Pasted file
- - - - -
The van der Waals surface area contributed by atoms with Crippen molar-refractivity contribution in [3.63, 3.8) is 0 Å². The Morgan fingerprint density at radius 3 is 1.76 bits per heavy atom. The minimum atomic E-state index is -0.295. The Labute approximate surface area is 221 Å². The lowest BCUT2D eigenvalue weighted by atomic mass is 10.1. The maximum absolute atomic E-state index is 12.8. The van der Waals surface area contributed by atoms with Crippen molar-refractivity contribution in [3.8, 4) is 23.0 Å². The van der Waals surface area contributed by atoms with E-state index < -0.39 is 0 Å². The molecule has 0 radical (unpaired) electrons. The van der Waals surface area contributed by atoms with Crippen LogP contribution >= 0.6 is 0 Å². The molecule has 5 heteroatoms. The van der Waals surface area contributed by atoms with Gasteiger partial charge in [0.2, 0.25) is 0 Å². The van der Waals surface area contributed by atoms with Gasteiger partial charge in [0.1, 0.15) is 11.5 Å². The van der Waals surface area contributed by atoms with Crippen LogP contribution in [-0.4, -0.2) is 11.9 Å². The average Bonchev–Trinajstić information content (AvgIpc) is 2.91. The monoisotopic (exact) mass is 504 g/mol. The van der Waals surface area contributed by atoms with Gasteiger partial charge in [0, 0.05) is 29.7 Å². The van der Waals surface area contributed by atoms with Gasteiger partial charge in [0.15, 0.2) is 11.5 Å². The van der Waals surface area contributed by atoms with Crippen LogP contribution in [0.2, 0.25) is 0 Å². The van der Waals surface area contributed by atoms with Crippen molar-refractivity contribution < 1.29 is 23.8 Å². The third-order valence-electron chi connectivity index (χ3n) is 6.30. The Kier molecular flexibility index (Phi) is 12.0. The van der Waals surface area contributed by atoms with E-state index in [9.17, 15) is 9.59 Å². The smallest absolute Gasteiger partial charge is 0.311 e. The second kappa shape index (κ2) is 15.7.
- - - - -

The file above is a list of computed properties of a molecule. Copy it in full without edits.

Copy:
The van der Waals surface area contributed by atoms with Crippen molar-refractivity contribution in [3.63, 3.8) is 0 Å². The Morgan fingerprint density at radius 3 is 1.76 bits per heavy atom. The minimum atomic E-state index is -0.295. The Labute approximate surface area is 221 Å². The lowest BCUT2D eigenvalue weighted by atomic mass is 10.1. The maximum absolute atomic E-state index is 12.8. The van der Waals surface area contributed by atoms with Crippen molar-refractivity contribution in [3.8, 4) is 23.0 Å². The van der Waals surface area contributed by atoms with E-state index < -0.39 is 0 Å². The molecule has 0 radical (unpaired) electrons. The van der Waals surface area contributed by atoms with Crippen LogP contribution >= 0.6 is 0 Å². The molecule has 5 heteroatoms. The van der Waals surface area contributed by atoms with Gasteiger partial charge in [0.2, 0.25) is 0 Å². The van der Waals surface area contributed by atoms with Gasteiger partial charge in [0.1, 0.15) is 11.5 Å². The van der Waals surface area contributed by atoms with Crippen LogP contribution in [-0.4, -0.2) is 11.9 Å². The average Bonchev–Trinajstić information content (AvgIpc) is 2.91. The monoisotopic (exact) mass is 504 g/mol. The van der Waals surface area contributed by atoms with Gasteiger partial charge in [0, 0.05) is 29.7 Å². The van der Waals surface area contributed by atoms with Gasteiger partial charge in [0.15, 0.2) is 11.5 Å². The van der Waals surface area contributed by atoms with Crippen LogP contribution in [0.2, 0.25) is 0 Å². The van der Waals surface area contributed by atoms with Crippen molar-refractivity contribution < 1.29 is 23.8 Å². The third-order valence-electron chi connectivity index (χ3n) is 6.30. The Kier molecular flexibility index (Phi) is 12.0. The van der Waals surface area contributed by atoms with E-state index in [9.17, 15) is 9.59 Å². The smallest absolute Gasteiger partial charge is 0.311 e. The second kappa shape index (κ2) is 15.7.